In silico prediction of protein-protein interactions within a species is an advancing field. Especially now that relatively large amounts of empirical data are available for training and validation, more and more in silico methods are being presented. However, as a host-parasite interactions enthusiast, I always had the question if the interactions between the host and pathogen proteins can be predicted. Although already done a few times for viruses such as HSV, HCV, HIV and Influenza, creation of an empirical inter-species interactome is not an easy and always affordable task. Still having an interactome database provides very valuable data in host-pathogen research. It not only reveals systemic overviews about the nature of the interaction occuring, but it can also open doors for more accessible and feasible research by suggesting a shorter list of proteins, pathways or interactions to focus on.

With this in mind, I had great pleasure in reading this single author paper by Stefan Wuchty published recently in PloS ONE that provides a computational interactome of Plasmodium falciparum and Homo sapiens. This paper actually led me to a whole body of research that has been done on experimental and computational determination of host-pathogen interactomes, albeit mostly on viruses.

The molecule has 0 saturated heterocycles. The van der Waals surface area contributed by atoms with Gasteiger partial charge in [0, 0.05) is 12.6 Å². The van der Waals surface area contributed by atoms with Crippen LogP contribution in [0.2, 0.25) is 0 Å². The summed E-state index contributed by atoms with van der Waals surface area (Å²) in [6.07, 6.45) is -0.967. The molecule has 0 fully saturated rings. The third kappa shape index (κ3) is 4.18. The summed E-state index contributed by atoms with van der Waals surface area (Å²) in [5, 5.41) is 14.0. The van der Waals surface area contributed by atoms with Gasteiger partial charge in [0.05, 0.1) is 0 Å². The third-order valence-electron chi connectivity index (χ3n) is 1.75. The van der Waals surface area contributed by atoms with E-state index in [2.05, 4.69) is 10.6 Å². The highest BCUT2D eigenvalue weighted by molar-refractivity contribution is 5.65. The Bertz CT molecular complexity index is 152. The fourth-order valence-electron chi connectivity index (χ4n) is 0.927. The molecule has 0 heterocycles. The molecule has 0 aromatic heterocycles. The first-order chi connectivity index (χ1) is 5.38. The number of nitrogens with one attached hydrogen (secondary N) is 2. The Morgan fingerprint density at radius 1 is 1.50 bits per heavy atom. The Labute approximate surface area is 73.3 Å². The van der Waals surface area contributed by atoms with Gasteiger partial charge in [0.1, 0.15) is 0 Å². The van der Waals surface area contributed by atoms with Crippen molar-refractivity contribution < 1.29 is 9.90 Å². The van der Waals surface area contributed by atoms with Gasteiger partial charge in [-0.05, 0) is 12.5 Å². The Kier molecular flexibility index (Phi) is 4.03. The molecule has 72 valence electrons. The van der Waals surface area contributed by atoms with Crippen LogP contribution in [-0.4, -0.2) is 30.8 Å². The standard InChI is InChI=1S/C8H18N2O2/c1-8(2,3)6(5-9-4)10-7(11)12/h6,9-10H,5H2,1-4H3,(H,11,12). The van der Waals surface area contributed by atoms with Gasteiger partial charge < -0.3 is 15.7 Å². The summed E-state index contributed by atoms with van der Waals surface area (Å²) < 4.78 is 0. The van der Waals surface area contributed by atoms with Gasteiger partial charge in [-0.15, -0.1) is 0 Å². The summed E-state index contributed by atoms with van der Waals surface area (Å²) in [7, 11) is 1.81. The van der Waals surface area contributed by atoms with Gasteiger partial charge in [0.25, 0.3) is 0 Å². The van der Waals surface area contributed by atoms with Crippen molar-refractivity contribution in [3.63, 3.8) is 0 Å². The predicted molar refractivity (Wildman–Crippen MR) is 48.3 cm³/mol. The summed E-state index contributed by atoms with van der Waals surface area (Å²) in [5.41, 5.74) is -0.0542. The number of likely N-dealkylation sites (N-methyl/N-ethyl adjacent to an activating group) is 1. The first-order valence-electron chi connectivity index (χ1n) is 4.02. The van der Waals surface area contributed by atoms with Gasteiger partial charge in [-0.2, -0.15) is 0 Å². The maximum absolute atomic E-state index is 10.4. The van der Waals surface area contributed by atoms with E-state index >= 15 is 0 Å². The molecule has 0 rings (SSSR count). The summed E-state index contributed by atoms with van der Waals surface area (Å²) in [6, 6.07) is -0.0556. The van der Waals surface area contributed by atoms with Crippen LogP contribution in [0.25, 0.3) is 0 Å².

In order to map P. falciparumH. sapiens interactome, Wuchty used experimentally determined host-parasite interactions plus orthologous protein groups between the two species as starting point. The false-positives were removed with various filtering methods that are beyond the reach of my knowledge of mathematics and informatics. Biological criteria such as co-expression of the interacting proteins in the host cell and specific parasite phase were also required.  Interstingly, the pattern of interactions he found, showed similarity with what was already observed with viral pathogens. In order to take control of the cell, intracellular pathogens appear to attack the host both at the protein as well as the pathway level. Hub proteins – proteins that interact with many other proteins and are envolved in multiple metabolic/siganling pathways – have been found to be an attack target not only by P. falciparum but also other pathogens. In addition, Wutchy saw that a relatively small number of human proteins interact with a big number of parasite proteins, suggesting that the parasite utilizes all it has got to take over the key proteins of the host.

This study and other works of the same style certainly provide precious knowledge about host-parasite interactions both in terms of systems biology and also hints for hands on research. I look forward to seeing these interactomes created and expanded for other pathogens and also their experimental validation and usage. Furthermore, an online database of these host-parasite interactomes would definitely make them more accessible.

 

Wuchty S (2011). Computational Prediction of Host-Parasite Protein Interactions between P. falciparum and H. sapiens. PloS one, 6 (11) PMID: 22114664